The CJ Factor

autism - slimeFurniture shopping. In a typical “typical” household, it’s an idea that would usually put a smile on the mom’s face and make the dad groan out loud.

Furniture shopping! What does it make you think of? New colors? New style? New material? So many possibilities! Of course, you also need to consider how the furniture is going to be used, especially if you have kids and/or animals. Will it be lightly used in a more formal area? Or can it expect crumbs and crayons and cat hair with a bit of Wii and Playstation wear and tear?

No matter what you decide, you’ve earned it, right? A solid five to ten years of family use has worn out your current sofa, and a bit of redecorating has left your choice from 2001 looking a bit outdated as well as reasonably used. It’s time to go shopping and do it all again. Right?

Not in our house. Not any more. When you share your living space with a 200 lb 17-year-old autistic boy, your criteria change.

We shop for furniture that can withstand “The CJ Factor.” This includes function, durability, and the “Flop Factor.” And then there’s the matter of slime.

According to, “slime” is defined as:

1. thin, glutinous mud.
2. any ropy or viscous liquid matter, especially of a foul kind.
3. a viscous secretion of animal or vegetable origin.

Bingo! I can tell you that in our house, slime is usually all that, plus food and unwashed hands. It can coat furniture, appliances, TV remotes, iPads, bathroom tile, door handles, dashboards, bedsheets, computer keyboards, toys, books, window blinds, refrigerator handles, little sisters and the cat. Slime occupies me at some point every day. In our house, slime (and its removal) is a big, big deal.


Our first furniture shopping trip

Salesperson: Now, over here, we have a large, comfortable leather sofa that seats four, with solid wood frame construction and a lifetime guarantee on all parts. It’s available at a low, low price of only six mortgage payments.

Chris: What did we decide about this, Kathleen? Are we going for the expensive furniture that will stand up to the “CJ Factor?” Or do we go less expensive and plan a trip to the dump in one or two years?

Salesperson: The…CJ Factor??

Kathleen: How well will this upholstery stand up to slime?

Salesperson: *……*

Kathleen: Is slime damage included in the guarantee?


We elected to get the cheaper version. We figured we’d get maybe 3 good years out of it. It stood up to the CJ-created slime pretty well. We soldiered on.

Did you know that the springs inside a couch can actually come out? Seriously, one day about a year later, I was looking at the couch and there was something sticking out from underneath it. A piece of metal. A spring. UGH! Next thing I knew, there were more. We were now at the point where the “new” couch was slimed, the seat cushions were drooping (there are no springs left, after all), and there’s no place to sit. This makes it interesting when you have people over. I just make everyone sit in the kitchen with me.

We realized we’d accounted for slime but forgotten to really think about “The Flop” factor.
The Flop: The Flop is when your 200 lb son just “flops” onto the furniture with all his dead weight. As in, stand next to the unsuspecting furniture, suddenly flip your body sideways and land like a log falling from a height of four feet. Again. And again. And again.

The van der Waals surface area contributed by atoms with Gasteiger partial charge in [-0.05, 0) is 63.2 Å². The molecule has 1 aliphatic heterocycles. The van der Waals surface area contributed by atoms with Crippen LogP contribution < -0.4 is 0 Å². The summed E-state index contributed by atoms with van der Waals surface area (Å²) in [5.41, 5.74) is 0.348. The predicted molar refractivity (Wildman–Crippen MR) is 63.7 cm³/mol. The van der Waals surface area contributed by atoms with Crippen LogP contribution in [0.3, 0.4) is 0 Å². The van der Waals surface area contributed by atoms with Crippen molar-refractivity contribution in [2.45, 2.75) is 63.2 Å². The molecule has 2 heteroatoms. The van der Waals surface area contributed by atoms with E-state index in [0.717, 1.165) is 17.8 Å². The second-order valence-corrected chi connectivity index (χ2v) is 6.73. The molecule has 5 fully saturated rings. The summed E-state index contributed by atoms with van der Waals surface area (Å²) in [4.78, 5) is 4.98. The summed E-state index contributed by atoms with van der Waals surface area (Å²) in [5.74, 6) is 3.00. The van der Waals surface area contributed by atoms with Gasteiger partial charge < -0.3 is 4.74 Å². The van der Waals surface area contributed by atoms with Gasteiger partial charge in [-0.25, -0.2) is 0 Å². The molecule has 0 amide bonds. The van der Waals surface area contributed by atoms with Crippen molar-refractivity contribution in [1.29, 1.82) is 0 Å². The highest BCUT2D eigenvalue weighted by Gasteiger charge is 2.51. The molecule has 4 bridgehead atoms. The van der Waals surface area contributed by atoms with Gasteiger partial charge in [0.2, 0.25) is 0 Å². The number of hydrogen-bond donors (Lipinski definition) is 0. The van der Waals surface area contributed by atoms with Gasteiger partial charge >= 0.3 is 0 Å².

I have heard furniture scream.

Last year, we decided to have Thanksgiving at our house. Picture a total of 12 people in 1350 square feet of space. (My ideas are always bigger than my house). We can’t ask our guests to sit on bare springs. So my husband insists we buy couches. We decide on quality this time, with a lifetime warranty. “What,” we ask, “about the slime factor”? “What about the flop factor?” We are assured over and over that our mortgage-busting selections are guaranteed. Warily, we proceed through the showroom to the order desk.

Then it hits us. A CHAIR! A chair? Yes! We get him his own chair! We get him a well-built, flop-resistant, slime-resistant recliner chair…a chair that no one else is allowed to sit in. In return, he is not allowed to sit on the couches. We shop with glee and bring home some new furniture.

CJ loves the idea. We prepared to shop for his new chair, but didn’t even have to buy one. Someone listening to me gloat about our fabulous idea offers a well-made used rocking recliner in good shape. It even matches the new furniture! He loved it. We loved it. It’s ability to withstand The CJ Factor wasn’t clear but we had high hopes.

Not too long ago, I was going about my daily routine, cleaning and desliming, when CJ performed “The Flop,” into his chair. There was a groan, a pop, and the chair cracked in two like a nut. Luckily, CJ was fine, since I was falling on the floor myself with tears in my eyes from laughing. Calling 911 would have been a stretch for me at that moment.

Now he has a new chair that matches the couches. He told me the other day to “get out of my chair. Sit on the couch.” Well…at least one of us is following the rules….


  1. Katherine Blanchies says:

    I love the humor put into the dialogue about this fascinating and very complex condition. I am so excited for this project and motivation behind it. When you find out where the slime comes from, please share 🙂 Keep up the good work and I’ll keep reading! My husband, Ken, will look forward to updates that he will then share with me as he has now “friended” you – is that the correct word for that??

  2. Alisha says:


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